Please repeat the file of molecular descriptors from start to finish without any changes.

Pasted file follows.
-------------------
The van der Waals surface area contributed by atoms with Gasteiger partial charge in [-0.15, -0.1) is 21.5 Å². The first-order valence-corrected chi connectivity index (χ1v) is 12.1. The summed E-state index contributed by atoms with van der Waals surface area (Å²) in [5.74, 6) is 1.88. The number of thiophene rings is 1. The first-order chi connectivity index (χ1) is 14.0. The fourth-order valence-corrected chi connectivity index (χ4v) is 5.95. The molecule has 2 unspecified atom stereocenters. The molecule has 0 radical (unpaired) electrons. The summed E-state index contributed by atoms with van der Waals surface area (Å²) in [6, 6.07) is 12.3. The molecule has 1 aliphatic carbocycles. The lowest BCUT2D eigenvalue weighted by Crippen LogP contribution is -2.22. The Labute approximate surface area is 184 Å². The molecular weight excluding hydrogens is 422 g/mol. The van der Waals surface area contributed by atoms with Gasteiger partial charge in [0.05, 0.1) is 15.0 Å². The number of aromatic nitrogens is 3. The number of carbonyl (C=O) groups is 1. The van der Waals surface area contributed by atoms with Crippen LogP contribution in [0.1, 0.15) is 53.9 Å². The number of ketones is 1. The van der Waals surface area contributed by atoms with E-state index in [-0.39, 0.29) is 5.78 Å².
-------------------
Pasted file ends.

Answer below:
The van der Waals surface area contributed by atoms with Gasteiger partial charge in [-0.15, -0.1) is 21.5 Å². The first-order valence-corrected chi connectivity index (χ1v) is 12.1. The summed E-state index contributed by atoms with van der Waals surface area (Å²) in [5.74, 6) is 1.88. The number of thiophene rings is 1. The first-order chi connectivity index (χ1) is 14.0. The fourth-order valence-corrected chi connectivity index (χ4v) is 5.95. The molecule has 2 unspecified atom stereocenters. The molecule has 0 radical (unpaired) electrons. The summed E-state index contributed by atoms with van der Waals surface area (Å²) in [6, 6.07) is 12.3. The molecule has 1 aliphatic carbocycles. The lowest BCUT2D eigenvalue weighted by Crippen LogP contribution is -2.22. The Labute approximate surface area is 184 Å². The molecular weight excluding hydrogens is 422 g/mol. The van der Waals surface area contributed by atoms with Gasteiger partial charge in [0.05, 0.1) is 15.0 Å². The number of aromatic nitrogens is 3. The number of carbonyl (C=O) groups is 1. The van der Waals surface area contributed by atoms with Crippen LogP contribution in [0.1, 0.15) is 53.9 Å². The number of ketones is 1. The van der Waals surface area contributed by atoms with E-state index in [-0.39, 0.29) is 5.78 Å².